Full Service Ancillaries Add Revenues, Expand Services, Broaden Patient Rolls

Full Service Ancillaries Add Revenues, Expand Services, Broaden Patient Rolls

Becoming a “full service” ancillary provider for primary care or for certain special ties can not only generate profitable revenues for a medical group but also bring new patients into a practice and existing patients back in for more services.

A “core package” of seven popular ancillaries — lab, X ray, ultrasound, bone densitometry, mammography, CT scan and physical therapy — is usually viable for a primary care practice running 25,000 patient visits or more per year, says Bob Vogt, executive vice president for development of PriCare in Nashville. That usually means a practice of at least five providers.

The “contribution margin” or rate of profit (profits divided by revenues) for this seven sided package has proven to be about 35% in several instances, Vogt says. (The expenses used in calculating the margin include non physician personnel and benefits, contract providers, supplies, lease expenses, rent and several other categories.) The largest revenues and profits are drawn from lab services, some of which are actually outsourced. Usually the larger the operation, the higher the contribution margin.

PriCare, formerly a physician practice management company (PPMC) for rural primary care groups, has itself broadened the menu of services it offers to practices: management for a fee (without investing in practice assets), consulting, and setting up and managing ancillary services for primary care and specialty groups. It still is an equity model PPMC (asset owner and manager) for three primary care practices, but no longer purchases practice assets.

Some Groups Break Even in Two Months

As an ancillary developer/manager, PriCare supplies essentially a turnkey operation for primary care groups, Vogt says. Its functions include:

* Due diligence. A market check to be sure the services are needed at the practice location.

* Talking to insurers to be sure they believe the ancillaries are needed and will cover the services.

* Equipment. Find it, rent it and have it installed. Then re rent it to the physicians.

* Hiring staff and making sure they have the needed clinical and business skills.

* Training billing staff to handle ancillary claims.

* Funding working capital needs until the ancillaries start making money. This can run as much as $50,000.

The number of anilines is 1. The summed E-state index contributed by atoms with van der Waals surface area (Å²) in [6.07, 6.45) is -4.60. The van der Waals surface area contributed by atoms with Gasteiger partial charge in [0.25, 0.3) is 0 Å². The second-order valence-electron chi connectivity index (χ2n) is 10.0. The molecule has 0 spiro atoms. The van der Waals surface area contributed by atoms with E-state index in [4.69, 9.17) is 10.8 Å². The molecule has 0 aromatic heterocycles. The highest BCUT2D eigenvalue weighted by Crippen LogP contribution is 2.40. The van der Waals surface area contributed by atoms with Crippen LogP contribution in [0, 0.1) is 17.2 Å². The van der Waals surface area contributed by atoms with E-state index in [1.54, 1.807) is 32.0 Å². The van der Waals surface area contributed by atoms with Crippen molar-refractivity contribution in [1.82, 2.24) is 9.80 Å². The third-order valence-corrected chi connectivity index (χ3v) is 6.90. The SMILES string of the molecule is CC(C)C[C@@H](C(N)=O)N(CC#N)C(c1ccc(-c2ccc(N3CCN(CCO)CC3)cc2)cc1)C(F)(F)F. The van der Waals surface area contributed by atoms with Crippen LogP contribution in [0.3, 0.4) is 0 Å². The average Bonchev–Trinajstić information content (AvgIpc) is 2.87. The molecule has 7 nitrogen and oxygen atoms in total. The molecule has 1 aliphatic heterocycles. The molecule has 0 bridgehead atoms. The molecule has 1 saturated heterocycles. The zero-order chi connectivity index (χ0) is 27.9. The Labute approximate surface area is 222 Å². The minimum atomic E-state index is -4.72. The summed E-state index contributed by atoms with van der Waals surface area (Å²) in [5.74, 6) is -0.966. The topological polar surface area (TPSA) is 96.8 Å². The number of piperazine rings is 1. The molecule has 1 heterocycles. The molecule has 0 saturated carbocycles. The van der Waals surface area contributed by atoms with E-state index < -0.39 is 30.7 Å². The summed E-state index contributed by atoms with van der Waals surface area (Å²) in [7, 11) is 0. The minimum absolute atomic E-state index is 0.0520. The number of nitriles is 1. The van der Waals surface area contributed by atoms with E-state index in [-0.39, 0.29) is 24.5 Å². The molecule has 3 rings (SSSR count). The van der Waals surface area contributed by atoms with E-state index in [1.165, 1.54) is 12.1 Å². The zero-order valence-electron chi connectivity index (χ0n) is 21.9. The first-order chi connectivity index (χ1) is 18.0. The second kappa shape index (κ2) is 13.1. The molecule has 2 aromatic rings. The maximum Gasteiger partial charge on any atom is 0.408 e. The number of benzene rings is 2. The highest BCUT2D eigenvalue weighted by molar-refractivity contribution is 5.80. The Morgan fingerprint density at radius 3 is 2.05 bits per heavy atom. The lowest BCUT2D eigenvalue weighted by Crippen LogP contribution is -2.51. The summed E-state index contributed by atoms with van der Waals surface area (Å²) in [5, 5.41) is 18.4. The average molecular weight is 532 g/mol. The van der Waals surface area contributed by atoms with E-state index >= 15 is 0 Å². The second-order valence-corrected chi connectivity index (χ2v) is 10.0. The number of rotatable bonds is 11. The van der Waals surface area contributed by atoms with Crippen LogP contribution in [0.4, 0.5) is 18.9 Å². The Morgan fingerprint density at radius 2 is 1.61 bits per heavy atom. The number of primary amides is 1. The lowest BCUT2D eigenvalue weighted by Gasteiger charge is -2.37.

Each situation is different; often the “rampup” is phased, so that different ancillaries are started over several months. In larger practices (about 15 physicians), profit ability can be reached in about two months; in smaller ones (about five physicians), about six months is a common time frame. The group must repay PriCare for this working capital loan, but no interest is charged. Using this service means “not risking physicians’ incomes to get the ancillaries up and running,” says Vogt.

Once the ancillaries are profitable, PriCare is paid a percentage of the profits, which Vogt did not disclose.

PriCare has assisted some non primary single specialty groups improve their ancillary offerings. It helped an ENT group establish a sleep lab and a surgery center. And it helped orthopedists set up in house rehab set vices, CT and MRI scans, and a surgery center.

Helping Primary Care to Be the Linchpin

Vogt says this approach to ancillary services is a key part of PriCare’s concept of primary care: a kind of “Walmart” strategy that “helps primary care to be the linchpin of medical care in a small community” This strategy might be possible only in a rural area or small city because larger population areas will usually have well established ancillary vendors, as well as specialists doing procedures that family physicians in rural areas often perform. These procedures and functions include:

* Industrial medicine. This includes physicals for workers, screenings such as mammograms, preventive medicine like flu shots, and of course treating work injuries and illnesses.

* Specialist procedures such as obstetrical care, colonoscopies, and basic orthopedic care.

* Pediatric care if needed in the community.

* Making space available for specialist appointments even if the primary care practice derives little or no financial benefit, in order to underscore its practice as an important medical care center:

One group that PriCare has worked with over several years has gone from 18,000 annual visits to 33,000 by applying these strategies. For instance, offering lab work has attracted new patients for physician care.

Contact Vogt at (615) 370 6517 or bvogt@pricare.com.

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